When fellow blogger, Leigh Alexander, tried to abstain from playing video games for an entire week and found it nearly impossible, I said to myself that that wasn't me. I'm not addicted to video games. In fact, I've gone weeks without touching a single game. I'm usually far too busy with school or work to make games my priority. And I have a healthy dose of secondary interests to satisfy my itch for entertainment.
A couple of days later, the unthinkable happened. The Verizon DSL service in my area went down. My first reaction was, of course, confusion and panic. Was there something wrong with my modem? Was my computer attacked with malware? I called Verizon and literally went through an hour of waiting and providing information before customer service tried to help me reset my PPP connection. It worked. My computer was finally online again and I could continue my daily Internet routine.
Twenty minutes later, it went down again. And thus, I called customer service and this time, they told me my modem was broken and offered to sell me a new modem for $65. I declined and called my friend, who is much more technically savvy than I am, and he told me that the network was probably down. The only solution was to wait it out. But how long would I have to wait? A couple of days? The entire month?
The prospect of being disconnected from the Internet almost gave me an anxiety attack. I felt depressed. I tried to play some video games to get my mind off the problem, but I couldn't get myself to play them. I picked up a book that's been on my reading queue for a while and I only got through four pages before my depression compelled me to stop. I did manage to marginally forget about the situation when my technically savvy friend invited me over to his house for the weekend. We watched the entire fourth season of Alias in one sitting, but the moment we finished the season finale, I was reminded that I had nothing to do when I returned home.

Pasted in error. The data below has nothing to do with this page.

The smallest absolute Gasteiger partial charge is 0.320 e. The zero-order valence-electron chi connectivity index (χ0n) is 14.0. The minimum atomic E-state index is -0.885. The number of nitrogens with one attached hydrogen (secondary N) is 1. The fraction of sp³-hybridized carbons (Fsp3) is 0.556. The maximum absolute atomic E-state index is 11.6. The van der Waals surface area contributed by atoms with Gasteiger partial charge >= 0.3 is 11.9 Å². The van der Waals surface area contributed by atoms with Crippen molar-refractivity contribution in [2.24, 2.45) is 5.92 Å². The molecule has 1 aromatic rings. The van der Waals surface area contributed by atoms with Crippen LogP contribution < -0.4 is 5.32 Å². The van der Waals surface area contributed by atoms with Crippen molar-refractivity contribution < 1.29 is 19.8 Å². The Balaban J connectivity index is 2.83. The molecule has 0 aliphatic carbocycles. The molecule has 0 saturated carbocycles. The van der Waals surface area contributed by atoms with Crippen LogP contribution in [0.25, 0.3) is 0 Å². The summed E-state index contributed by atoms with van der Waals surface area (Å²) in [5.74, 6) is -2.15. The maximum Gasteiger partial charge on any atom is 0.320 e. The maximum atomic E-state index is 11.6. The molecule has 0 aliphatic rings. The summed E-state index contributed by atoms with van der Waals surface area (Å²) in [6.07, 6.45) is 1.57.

Fortunately for me, my Internet was back up the following day. I was ecstatic. Feelings of anxiety, depression, and isolation were all instantly gone in one moment. It was then when I knew I had a problem and I started investigating its origins. In my discovery, I realized that I didn't particularly have an Internet addiction; I had a video game addiction. I have over 100 RSS subscriptions, all but two are related to games. The guys I chat with the most online are fellow enthusiast gamers and the girls I chat with the most often play against me in casual web games like Boggle and Scrabble.
I was addicted to games, but not in the same way that Ms. Alexander was. I could go weeks without feeling a game controller in my hands. But going a few days without reading the latest gaming news and previews, without chatting with friends or posting in forums about games, without checking gamers' blogs for their insights on the medium, was just too much for me to handle. When I made my triumphant return to the Internet after a five day hiatus, the gaming community had moved so quickly ahead of me that I felt like I had been living under a rock for a year. There was so much backlog of news in my RSS feeds, it took me two days to catch up to the world.
Now at work, whilst everyone else has their headphones on to listen to music, I'm listening to three game-related podcasts a day. In my browser, I'm constantly running my RSS reader and checking it every hour or two. Next to my bed are a stack of game magazines and a pile of game theory books. On my desk are some philosophy and cognitive science textbooks and a copy of my unfinished dissertation about games. It's funny how I spend much more time reading, writing, watching, and talking about video games than I actually spend playing them. Is that abnormal?